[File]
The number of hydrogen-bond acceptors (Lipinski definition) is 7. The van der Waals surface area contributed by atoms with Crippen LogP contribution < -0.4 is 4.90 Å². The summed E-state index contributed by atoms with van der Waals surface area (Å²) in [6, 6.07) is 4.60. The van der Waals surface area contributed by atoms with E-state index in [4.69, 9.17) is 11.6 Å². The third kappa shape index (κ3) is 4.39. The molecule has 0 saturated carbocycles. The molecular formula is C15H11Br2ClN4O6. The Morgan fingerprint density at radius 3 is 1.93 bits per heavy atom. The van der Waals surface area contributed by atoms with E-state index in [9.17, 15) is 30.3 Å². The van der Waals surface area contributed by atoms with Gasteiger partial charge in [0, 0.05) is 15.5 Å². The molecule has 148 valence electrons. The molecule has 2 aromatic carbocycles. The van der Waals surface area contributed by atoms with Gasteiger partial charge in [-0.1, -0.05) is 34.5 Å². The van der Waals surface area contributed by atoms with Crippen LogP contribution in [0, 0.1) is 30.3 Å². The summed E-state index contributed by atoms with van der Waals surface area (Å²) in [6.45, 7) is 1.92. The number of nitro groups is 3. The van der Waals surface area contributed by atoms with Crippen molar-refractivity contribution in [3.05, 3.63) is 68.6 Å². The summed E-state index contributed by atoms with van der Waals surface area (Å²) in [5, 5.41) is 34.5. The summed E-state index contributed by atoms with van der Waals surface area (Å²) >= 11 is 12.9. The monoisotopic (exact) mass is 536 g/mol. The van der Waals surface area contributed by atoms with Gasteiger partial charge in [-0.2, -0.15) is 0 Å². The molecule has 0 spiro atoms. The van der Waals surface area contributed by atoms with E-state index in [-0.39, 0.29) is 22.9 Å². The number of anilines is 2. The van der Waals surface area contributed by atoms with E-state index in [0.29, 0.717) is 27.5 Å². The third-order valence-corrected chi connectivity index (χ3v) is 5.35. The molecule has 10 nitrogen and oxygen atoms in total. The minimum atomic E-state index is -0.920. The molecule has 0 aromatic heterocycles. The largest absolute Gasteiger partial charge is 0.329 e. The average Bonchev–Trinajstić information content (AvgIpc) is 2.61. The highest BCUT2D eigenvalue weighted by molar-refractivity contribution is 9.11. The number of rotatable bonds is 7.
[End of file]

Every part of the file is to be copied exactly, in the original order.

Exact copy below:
The number of hydrogen-bond acceptors (Lipinski definition) is 7. The van der Waals surface area contributed by atoms with Crippen LogP contribution < -0.4 is 4.90 Å². The summed E-state index contributed by atoms with van der Waals surface area (Å²) in [6, 6.07) is 4.60. The van der Waals surface area contributed by atoms with E-state index in [4.69, 9.17) is 11.6 Å². The third kappa shape index (κ3) is 4.39. The molecule has 0 saturated carbocycles. The molecular formula is C15H11Br2ClN4O6. The Morgan fingerprint density at radius 3 is 1.93 bits per heavy atom. The van der Waals surface area contributed by atoms with E-state index in [9.17, 15) is 30.3 Å². The van der Waals surface area contributed by atoms with Gasteiger partial charge in [0, 0.05) is 15.5 Å². The molecule has 148 valence electrons. The molecule has 2 aromatic carbocycles. The van der Waals surface area contributed by atoms with Gasteiger partial charge in [-0.1, -0.05) is 34.5 Å². The van der Waals surface area contributed by atoms with Crippen LogP contribution in [0, 0.1) is 30.3 Å². The summed E-state index contributed by atoms with van der Waals surface area (Å²) in [6.45, 7) is 1.92. The number of nitro groups is 3. The van der Waals surface area contributed by atoms with Crippen molar-refractivity contribution in [3.05, 3.63) is 68.6 Å². The summed E-state index contributed by atoms with van der Waals surface area (Å²) in [5, 5.41) is 34.5. The summed E-state index contributed by atoms with van der Waals surface area (Å²) >= 11 is 12.9. The monoisotopic (exact) mass is 536 g/mol. The van der Waals surface area contributed by atoms with Gasteiger partial charge in [-0.2, -0.15) is 0 Å². The molecule has 0 spiro atoms. The van der Waals surface area contributed by atoms with E-state index in [-0.39, 0.29) is 22.9 Å². The number of anilines is 2. The van der Waals surface area contributed by atoms with E-state index in [0.29, 0.717) is 27.5 Å². The third-order valence-corrected chi connectivity index (χ3v) is 5.35. The molecule has 10 nitrogen and oxygen atoms in total. The minimum atomic E-state index is -0.920. The molecule has 0 aromatic heterocycles. The largest absolute Gasteiger partial charge is 0.329 e. The average Bonchev–Trinajstić information content (AvgIpc) is 2.61. The highest BCUT2D eigenvalue weighted by molar-refractivity contribution is 9.11. The number of rotatable bonds is 7.